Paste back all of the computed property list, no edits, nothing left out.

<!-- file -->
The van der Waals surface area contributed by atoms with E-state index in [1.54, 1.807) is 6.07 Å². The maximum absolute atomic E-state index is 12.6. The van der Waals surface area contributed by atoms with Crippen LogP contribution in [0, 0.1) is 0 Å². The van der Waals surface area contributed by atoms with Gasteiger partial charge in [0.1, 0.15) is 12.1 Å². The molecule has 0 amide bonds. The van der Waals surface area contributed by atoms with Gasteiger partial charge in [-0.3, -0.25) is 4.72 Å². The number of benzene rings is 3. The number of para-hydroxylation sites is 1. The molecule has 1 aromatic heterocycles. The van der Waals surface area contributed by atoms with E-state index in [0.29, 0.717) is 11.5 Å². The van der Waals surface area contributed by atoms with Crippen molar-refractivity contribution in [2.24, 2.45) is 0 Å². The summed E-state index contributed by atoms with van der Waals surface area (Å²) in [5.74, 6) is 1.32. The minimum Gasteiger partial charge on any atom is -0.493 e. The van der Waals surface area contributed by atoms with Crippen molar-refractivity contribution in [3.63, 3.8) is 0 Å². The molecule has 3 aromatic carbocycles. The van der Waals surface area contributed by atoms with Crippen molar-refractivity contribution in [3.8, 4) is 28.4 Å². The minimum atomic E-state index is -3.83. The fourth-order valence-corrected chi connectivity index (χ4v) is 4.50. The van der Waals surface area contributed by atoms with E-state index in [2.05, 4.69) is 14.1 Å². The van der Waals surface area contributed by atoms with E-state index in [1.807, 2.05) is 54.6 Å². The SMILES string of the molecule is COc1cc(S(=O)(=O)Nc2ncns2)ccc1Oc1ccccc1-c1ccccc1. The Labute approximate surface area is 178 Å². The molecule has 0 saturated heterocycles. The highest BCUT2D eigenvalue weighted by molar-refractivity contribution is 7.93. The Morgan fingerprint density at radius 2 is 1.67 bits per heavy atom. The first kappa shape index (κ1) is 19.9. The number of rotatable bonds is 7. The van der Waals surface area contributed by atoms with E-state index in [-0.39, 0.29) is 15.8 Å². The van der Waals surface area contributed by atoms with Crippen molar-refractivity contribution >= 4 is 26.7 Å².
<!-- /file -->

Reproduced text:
The van der Waals surface area contributed by atoms with E-state index in [1.54, 1.807) is 6.07 Å². The maximum absolute atomic E-state index is 12.6. The van der Waals surface area contributed by atoms with Crippen LogP contribution in [0, 0.1) is 0 Å². The van der Waals surface area contributed by atoms with Gasteiger partial charge in [0.1, 0.15) is 12.1 Å². The molecule has 0 amide bonds. The van der Waals surface area contributed by atoms with Gasteiger partial charge in [-0.3, -0.25) is 4.72 Å². The number of benzene rings is 3. The number of para-hydroxylation sites is 1. The molecule has 1 aromatic heterocycles. The van der Waals surface area contributed by atoms with E-state index in [0.29, 0.717) is 11.5 Å². The van der Waals surface area contributed by atoms with Crippen molar-refractivity contribution in [2.24, 2.45) is 0 Å². The summed E-state index contributed by atoms with van der Waals surface area (Å²) in [5.74, 6) is 1.32. The minimum Gasteiger partial charge on any atom is -0.493 e. The van der Waals surface area contributed by atoms with Crippen molar-refractivity contribution in [3.63, 3.8) is 0 Å². The molecule has 3 aromatic carbocycles. The van der Waals surface area contributed by atoms with Crippen molar-refractivity contribution in [3.8, 4) is 28.4 Å². The minimum atomic E-state index is -3.83. The fourth-order valence-corrected chi connectivity index (χ4v) is 4.50. The van der Waals surface area contributed by atoms with E-state index in [2.05, 4.69) is 14.1 Å². The van der Waals surface area contributed by atoms with E-state index in [1.807, 2.05) is 54.6 Å². The SMILES string of the molecule is COc1cc(S(=O)(=O)Nc2ncns2)ccc1Oc1ccccc1-c1ccccc1. The Labute approximate surface area is 178 Å². The molecule has 0 saturated heterocycles. The highest BCUT2D eigenvalue weighted by molar-refractivity contribution is 7.93. The Morgan fingerprint density at radius 2 is 1.67 bits per heavy atom. The first kappa shape index (κ1) is 19.9. The number of rotatable bonds is 7. The van der Waals surface area contributed by atoms with E-state index in [-0.39, 0.29) is 15.8 Å². The van der Waals surface area contributed by atoms with Crippen molar-refractivity contribution >= 4 is 26.7 Å².